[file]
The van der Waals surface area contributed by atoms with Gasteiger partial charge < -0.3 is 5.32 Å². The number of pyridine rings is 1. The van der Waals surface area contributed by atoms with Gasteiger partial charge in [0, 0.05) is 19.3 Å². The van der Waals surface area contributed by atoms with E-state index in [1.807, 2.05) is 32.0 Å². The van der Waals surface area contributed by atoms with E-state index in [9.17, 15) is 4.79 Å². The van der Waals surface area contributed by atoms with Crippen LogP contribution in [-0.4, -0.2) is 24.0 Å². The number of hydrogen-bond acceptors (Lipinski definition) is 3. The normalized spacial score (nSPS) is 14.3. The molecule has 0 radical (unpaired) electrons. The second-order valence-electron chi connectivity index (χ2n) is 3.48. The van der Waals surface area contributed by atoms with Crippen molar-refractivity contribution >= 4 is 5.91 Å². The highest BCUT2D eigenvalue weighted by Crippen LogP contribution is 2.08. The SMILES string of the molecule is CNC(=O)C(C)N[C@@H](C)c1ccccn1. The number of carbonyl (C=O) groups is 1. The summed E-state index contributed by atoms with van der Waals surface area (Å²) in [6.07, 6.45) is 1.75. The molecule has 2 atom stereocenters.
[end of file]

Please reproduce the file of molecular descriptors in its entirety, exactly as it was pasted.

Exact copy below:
The van der Waals surface area contributed by atoms with Gasteiger partial charge < -0.3 is 5.32 Å². The number of pyridine rings is 1. The van der Waals surface area contributed by atoms with Gasteiger partial charge in [0, 0.05) is 19.3 Å². The van der Waals surface area contributed by atoms with E-state index in [1.807, 2.05) is 32.0 Å². The van der Waals surface area contributed by atoms with E-state index in [9.17, 15) is 4.79 Å². The van der Waals surface area contributed by atoms with Crippen LogP contribution in [-0.4, -0.2) is 24.0 Å². The number of hydrogen-bond acceptors (Lipinski definition) is 3. The normalized spacial score (nSPS) is 14.3. The molecule has 0 radical (unpaired) electrons. The second-order valence-electron chi connectivity index (χ2n) is 3.48. The van der Waals surface area contributed by atoms with Crippen molar-refractivity contribution >= 4 is 5.91 Å². The highest BCUT2D eigenvalue weighted by Crippen LogP contribution is 2.08. The SMILES string of the molecule is CNC(=O)C(C)N[C@@H](C)c1ccccn1. The number of carbonyl (C=O) groups is 1. The summed E-state index contributed by atoms with van der Waals surface area (Å²) in [6.07, 6.45) is 1.75. The molecule has 2 atom stereocenters.